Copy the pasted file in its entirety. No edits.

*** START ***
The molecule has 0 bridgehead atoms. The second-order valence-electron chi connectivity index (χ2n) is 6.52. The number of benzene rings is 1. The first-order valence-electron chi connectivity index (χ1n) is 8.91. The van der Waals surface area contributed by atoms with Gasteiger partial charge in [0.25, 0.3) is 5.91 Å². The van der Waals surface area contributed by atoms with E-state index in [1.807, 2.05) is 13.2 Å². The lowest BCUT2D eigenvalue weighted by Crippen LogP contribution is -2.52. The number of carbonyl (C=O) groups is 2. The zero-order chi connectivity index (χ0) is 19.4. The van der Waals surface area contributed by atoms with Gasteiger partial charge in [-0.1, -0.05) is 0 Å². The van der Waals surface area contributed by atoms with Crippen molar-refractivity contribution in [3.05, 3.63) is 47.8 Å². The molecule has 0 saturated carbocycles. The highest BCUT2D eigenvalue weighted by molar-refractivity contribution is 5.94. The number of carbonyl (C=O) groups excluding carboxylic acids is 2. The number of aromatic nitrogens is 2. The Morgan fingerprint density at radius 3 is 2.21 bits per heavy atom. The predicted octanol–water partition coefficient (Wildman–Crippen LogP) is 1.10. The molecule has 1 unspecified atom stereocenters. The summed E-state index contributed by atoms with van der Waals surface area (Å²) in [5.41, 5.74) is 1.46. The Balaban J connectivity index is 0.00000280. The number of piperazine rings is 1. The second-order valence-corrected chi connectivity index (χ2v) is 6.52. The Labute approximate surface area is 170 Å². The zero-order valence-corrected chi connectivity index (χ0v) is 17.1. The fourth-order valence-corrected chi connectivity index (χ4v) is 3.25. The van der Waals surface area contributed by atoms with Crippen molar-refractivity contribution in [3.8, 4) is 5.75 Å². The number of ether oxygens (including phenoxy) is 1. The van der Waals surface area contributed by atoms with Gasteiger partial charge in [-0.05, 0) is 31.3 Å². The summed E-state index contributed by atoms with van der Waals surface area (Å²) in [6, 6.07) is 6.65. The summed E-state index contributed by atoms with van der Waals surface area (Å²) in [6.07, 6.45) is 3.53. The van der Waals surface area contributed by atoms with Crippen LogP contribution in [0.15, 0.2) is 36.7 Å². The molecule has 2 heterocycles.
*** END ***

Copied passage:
The molecule has 0 bridgehead atoms. The second-order valence-electron chi connectivity index (χ2n) is 6.52. The number of benzene rings is 1. The first-order valence-electron chi connectivity index (χ1n) is 8.91. The van der Waals surface area contributed by atoms with Gasteiger partial charge in [0.25, 0.3) is 5.91 Å². The van der Waals surface area contributed by atoms with E-state index in [1.807, 2.05) is 13.2 Å². The lowest BCUT2D eigenvalue weighted by Crippen LogP contribution is -2.52. The number of carbonyl (C=O) groups is 2. The zero-order chi connectivity index (χ0) is 19.4. The van der Waals surface area contributed by atoms with Gasteiger partial charge in [-0.1, -0.05) is 0 Å². The van der Waals surface area contributed by atoms with Crippen molar-refractivity contribution in [3.05, 3.63) is 47.8 Å². The molecule has 0 saturated carbocycles. The highest BCUT2D eigenvalue weighted by molar-refractivity contribution is 5.94. The number of carbonyl (C=O) groups excluding carboxylic acids is 2. The number of aromatic nitrogens is 2. The Morgan fingerprint density at radius 3 is 2.21 bits per heavy atom. The predicted octanol–water partition coefficient (Wildman–Crippen LogP) is 1.10. The molecule has 1 unspecified atom stereocenters. The summed E-state index contributed by atoms with van der Waals surface area (Å²) in [5.41, 5.74) is 1.46. The Balaban J connectivity index is 0.00000280. The number of piperazine rings is 1. The second-order valence-corrected chi connectivity index (χ2v) is 6.52. The Labute approximate surface area is 170 Å². The zero-order valence-corrected chi connectivity index (χ0v) is 17.1. The fourth-order valence-corrected chi connectivity index (χ4v) is 3.25. The van der Waals surface area contributed by atoms with Crippen molar-refractivity contribution in [3.8, 4) is 5.75 Å². The number of ether oxygens (including phenoxy) is 1. The van der Waals surface area contributed by atoms with Gasteiger partial charge in [-0.05, 0) is 31.3 Å². The summed E-state index contributed by atoms with van der Waals surface area (Å²) in [6, 6.07) is 6.65. The summed E-state index contributed by atoms with van der Waals surface area (Å²) in [6.07, 6.45) is 3.53. The van der Waals surface area contributed by atoms with Crippen LogP contribution in [0.15, 0.2) is 36.7 Å². The molecule has 2 heterocycles.